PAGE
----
ScienceDaily (Aug. 21, 2009) reports on a discovery by scientists at UCLA that identifies a gene linked with physical pain sensitivity that is also linked with social pain sensitivity. The gene involves mu-opioids the most potent painkillers in or bodies.
Physical pain is not easy to define although at first it seems obvious:
But how is physical pain to be defined? For the purposes of research and diagnosis, pain
exists on two dimensions. The physical, sensory aspect of pain can be graded on intensity. However, it is the emotional, affective dimension, the from any other sensation (Sternberg, 2007). The combination of these two qualities—intensity and unpleasantness—leads to the unique sensation of pain, in all degrees and forms. Cortical representation of pain unpleasantness and intensity depends on overlapping, often co-activated, yet distinct brain areas (Price, 2000; MacDonald & Leary, 2005; Singer et al., 2004). The experience of pain can be broken down into four stages, as the center of pain-processing activity moves in from the periphery to central neural structures.
The UCLA research shows that changes in a gene named the mu-opioid receptor (OPRM1), previously known to be coonected with physical pain, is also connected to the amount of social pain a person feels in response to social rejection. This gene is rare and not the common form. People with this rare gene are more sensitive to rejection. Examination of data from their brains also shows more evidence of distress in response to rejection than those with the more common form.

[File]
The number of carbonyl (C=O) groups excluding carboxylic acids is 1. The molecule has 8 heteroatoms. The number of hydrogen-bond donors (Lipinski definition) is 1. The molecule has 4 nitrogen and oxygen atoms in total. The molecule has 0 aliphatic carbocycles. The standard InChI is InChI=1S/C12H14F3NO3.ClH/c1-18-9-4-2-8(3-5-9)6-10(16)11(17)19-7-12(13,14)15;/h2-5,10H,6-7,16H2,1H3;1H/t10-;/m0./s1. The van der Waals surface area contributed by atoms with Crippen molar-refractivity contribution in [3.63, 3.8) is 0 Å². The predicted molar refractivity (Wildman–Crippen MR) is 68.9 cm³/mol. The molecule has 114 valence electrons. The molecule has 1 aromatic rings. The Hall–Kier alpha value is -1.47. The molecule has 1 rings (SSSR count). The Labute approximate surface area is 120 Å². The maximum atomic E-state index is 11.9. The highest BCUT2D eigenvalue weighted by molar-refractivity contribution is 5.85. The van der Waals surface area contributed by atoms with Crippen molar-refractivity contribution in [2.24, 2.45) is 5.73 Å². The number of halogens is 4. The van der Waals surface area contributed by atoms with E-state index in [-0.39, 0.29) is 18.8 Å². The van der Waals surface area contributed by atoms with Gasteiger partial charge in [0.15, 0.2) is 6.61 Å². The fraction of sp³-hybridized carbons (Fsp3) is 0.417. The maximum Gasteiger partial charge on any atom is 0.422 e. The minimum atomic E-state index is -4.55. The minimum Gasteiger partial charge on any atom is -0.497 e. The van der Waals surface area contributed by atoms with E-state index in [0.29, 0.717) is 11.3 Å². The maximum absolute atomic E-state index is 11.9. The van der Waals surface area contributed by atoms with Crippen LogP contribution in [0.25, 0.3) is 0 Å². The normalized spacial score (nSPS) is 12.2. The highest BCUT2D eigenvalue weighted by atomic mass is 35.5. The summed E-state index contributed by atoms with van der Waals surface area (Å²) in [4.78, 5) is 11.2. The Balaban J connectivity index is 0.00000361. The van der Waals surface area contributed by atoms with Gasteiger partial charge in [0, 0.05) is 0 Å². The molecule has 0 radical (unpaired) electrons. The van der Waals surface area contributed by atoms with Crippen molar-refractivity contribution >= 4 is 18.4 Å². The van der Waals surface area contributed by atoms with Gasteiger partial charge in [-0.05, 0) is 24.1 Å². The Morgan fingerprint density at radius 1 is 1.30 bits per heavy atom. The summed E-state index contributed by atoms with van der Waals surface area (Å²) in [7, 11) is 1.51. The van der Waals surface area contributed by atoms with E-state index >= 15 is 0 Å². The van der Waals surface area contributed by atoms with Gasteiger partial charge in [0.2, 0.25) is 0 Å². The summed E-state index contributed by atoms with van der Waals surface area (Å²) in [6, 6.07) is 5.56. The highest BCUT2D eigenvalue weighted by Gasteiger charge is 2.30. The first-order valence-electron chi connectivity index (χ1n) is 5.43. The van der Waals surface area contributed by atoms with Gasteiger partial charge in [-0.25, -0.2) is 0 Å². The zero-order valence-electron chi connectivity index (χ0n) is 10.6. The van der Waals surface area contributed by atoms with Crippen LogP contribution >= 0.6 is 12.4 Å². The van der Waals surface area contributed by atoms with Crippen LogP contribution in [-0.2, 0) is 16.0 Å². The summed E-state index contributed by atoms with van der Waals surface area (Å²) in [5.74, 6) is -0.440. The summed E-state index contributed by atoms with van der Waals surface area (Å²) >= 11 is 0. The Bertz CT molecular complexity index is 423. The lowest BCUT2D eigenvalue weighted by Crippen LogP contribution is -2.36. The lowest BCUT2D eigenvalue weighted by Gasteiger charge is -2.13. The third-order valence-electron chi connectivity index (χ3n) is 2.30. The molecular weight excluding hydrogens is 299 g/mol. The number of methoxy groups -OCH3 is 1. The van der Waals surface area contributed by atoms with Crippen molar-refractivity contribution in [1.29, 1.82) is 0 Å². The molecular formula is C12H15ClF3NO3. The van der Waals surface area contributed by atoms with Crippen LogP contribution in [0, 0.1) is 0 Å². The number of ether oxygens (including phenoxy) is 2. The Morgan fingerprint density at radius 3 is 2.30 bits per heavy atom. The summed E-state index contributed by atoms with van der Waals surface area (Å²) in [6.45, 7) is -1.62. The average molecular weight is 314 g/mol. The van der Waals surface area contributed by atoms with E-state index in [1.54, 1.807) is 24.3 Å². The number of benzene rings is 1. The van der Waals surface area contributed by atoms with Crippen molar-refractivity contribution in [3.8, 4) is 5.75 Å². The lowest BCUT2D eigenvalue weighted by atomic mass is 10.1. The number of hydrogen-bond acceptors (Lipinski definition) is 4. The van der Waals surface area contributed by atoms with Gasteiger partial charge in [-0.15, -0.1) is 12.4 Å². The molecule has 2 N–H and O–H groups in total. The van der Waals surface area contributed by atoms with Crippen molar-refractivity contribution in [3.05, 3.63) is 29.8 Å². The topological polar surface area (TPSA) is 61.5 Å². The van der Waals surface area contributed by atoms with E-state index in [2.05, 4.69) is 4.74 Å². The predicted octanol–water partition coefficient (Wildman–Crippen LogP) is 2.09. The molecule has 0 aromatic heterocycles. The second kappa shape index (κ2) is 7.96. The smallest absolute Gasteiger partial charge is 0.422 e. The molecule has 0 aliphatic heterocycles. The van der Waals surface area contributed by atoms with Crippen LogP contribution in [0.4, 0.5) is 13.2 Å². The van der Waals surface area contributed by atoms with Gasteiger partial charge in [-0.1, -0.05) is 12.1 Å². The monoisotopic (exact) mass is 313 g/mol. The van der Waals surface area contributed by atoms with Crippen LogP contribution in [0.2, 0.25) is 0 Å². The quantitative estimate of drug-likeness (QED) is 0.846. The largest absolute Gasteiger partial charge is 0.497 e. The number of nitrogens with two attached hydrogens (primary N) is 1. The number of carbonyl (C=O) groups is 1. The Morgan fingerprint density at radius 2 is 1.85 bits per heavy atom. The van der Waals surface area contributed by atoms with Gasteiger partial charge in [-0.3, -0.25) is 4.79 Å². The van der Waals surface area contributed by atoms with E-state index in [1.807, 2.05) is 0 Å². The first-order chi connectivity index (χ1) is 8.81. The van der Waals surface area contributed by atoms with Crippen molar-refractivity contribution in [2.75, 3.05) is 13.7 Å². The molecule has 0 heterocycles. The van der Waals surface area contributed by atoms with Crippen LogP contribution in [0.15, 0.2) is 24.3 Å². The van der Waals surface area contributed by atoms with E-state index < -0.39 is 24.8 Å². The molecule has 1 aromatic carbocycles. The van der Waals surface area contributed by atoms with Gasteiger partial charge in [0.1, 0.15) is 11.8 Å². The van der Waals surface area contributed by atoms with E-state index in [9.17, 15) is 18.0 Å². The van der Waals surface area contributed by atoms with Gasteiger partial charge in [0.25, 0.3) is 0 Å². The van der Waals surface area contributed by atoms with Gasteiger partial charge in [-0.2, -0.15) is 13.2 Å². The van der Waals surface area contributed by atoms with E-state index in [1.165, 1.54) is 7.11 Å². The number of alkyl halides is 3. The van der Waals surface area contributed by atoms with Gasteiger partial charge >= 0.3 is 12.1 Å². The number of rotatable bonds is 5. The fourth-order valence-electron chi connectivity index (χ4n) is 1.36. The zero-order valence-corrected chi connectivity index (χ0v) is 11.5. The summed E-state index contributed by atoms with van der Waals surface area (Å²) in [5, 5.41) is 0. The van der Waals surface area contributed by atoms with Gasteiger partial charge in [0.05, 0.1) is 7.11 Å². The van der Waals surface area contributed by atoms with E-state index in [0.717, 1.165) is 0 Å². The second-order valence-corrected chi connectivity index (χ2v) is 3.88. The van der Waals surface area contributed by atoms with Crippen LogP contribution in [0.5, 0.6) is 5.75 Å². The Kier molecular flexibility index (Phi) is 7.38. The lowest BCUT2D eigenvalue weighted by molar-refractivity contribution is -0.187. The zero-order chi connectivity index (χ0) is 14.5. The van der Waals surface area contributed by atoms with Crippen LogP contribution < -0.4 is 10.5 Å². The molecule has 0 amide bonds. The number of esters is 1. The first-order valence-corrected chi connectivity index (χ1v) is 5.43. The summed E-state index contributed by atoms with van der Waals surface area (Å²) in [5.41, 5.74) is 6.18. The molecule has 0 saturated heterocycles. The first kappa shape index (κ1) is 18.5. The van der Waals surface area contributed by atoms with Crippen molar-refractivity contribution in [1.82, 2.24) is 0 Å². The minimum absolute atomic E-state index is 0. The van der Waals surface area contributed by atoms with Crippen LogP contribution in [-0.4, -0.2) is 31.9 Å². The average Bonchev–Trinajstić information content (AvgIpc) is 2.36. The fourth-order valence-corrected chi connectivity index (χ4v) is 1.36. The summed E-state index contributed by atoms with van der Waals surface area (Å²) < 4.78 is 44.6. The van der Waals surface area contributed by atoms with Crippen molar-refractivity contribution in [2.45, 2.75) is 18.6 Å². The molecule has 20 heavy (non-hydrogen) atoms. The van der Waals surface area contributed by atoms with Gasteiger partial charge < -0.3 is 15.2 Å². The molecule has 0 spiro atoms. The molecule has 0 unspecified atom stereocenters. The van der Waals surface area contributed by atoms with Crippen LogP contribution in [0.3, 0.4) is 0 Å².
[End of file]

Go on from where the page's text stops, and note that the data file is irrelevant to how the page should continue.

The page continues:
Published on August 14th in the online edition of Proceedings of the National Academy of Sciences:
"…. the findings give weight to the common notion that rejection "hurts" by showing that a gene regulating the body’s most potent painkillers — mu-opioids — is involved in socially painful experiences too, said study co-author Naomi Eisenberger, UCLA assistant professor of psychology and director of UCLA’s Social and Affective Neuroscience Laboratory."
The type of OPRM1 gene in a subject was determined from their saliva and then sensitivity to rejection was measured. First, participants completed a survey that measured their self-reported sensitivity to rejection. They were asked, for example, how much they agreed or disagreed with statements like "I am very sensitive to any signs that a person might not want to talk to me." Then a smaller group of the original group was given functional magnetic resonance imaging (fMRI) testing at UCLA’s Ahmanson–Lovelace Brain Mapping Center during a virtual ball-tossing game in which participants were ultimately socially excluded. Subjects were told that they would be connected over the Internet with two other players who were also in fMRI scanners and that they would all be playing the interactive ball-tossing game. In reality, however, participants were playing with a preset computer program, not other people.
Initially, participants were included in the activity but were then excluded when the two other "players" stopped throwing the ball to them.
"What we found is that individuals with the rare form of the OPRM1 gene, who were shown in previous work to be more sensitive to physical pain, also reported higher levels of rejection sensitivity and showed greater activity in social pain–related regions of the brain — the dorsal anterior cingulate cortex and anterior insula — in response to being excluded," Eisenberger said.
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